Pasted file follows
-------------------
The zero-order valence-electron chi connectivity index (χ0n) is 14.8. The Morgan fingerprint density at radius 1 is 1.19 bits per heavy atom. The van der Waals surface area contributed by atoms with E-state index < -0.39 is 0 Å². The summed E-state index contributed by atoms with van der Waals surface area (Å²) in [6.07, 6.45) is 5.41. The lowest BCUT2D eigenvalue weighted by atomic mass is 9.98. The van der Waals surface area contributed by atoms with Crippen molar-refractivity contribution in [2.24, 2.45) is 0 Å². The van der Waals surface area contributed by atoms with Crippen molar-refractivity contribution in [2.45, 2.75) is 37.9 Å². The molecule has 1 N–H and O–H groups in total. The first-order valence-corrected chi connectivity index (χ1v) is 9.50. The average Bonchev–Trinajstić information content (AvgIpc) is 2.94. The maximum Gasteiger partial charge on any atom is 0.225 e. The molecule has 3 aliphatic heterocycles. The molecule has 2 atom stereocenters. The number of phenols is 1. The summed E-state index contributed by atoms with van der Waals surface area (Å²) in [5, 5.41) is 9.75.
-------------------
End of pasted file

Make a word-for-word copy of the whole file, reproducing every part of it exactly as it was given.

The zero-order valence-electron chi connectivity index (χ0n) is 14.8. The Morgan fingerprint density at radius 1 is 1.19 bits per heavy atom. The van der Waals surface area contributed by atoms with E-state index < -0.39 is 0 Å². The summed E-state index contributed by atoms with van der Waals surface area (Å²) in [6.07, 6.45) is 5.41. The lowest BCUT2D eigenvalue weighted by atomic mass is 9.98. The van der Waals surface area contributed by atoms with Crippen molar-refractivity contribution in [2.24, 2.45) is 0 Å². The van der Waals surface area contributed by atoms with Crippen molar-refractivity contribution in [2.45, 2.75) is 37.9 Å². The molecule has 1 N–H and O–H groups in total. The first-order valence-corrected chi connectivity index (χ1v) is 9.50. The average Bonchev–Trinajstić information content (AvgIpc) is 2.94. The maximum Gasteiger partial charge on any atom is 0.225 e. The molecule has 3 aliphatic heterocycles. The molecule has 2 atom stereocenters. The number of phenols is 1. The summed E-state index contributed by atoms with van der Waals surface area (Å²) in [5, 5.41) is 9.75.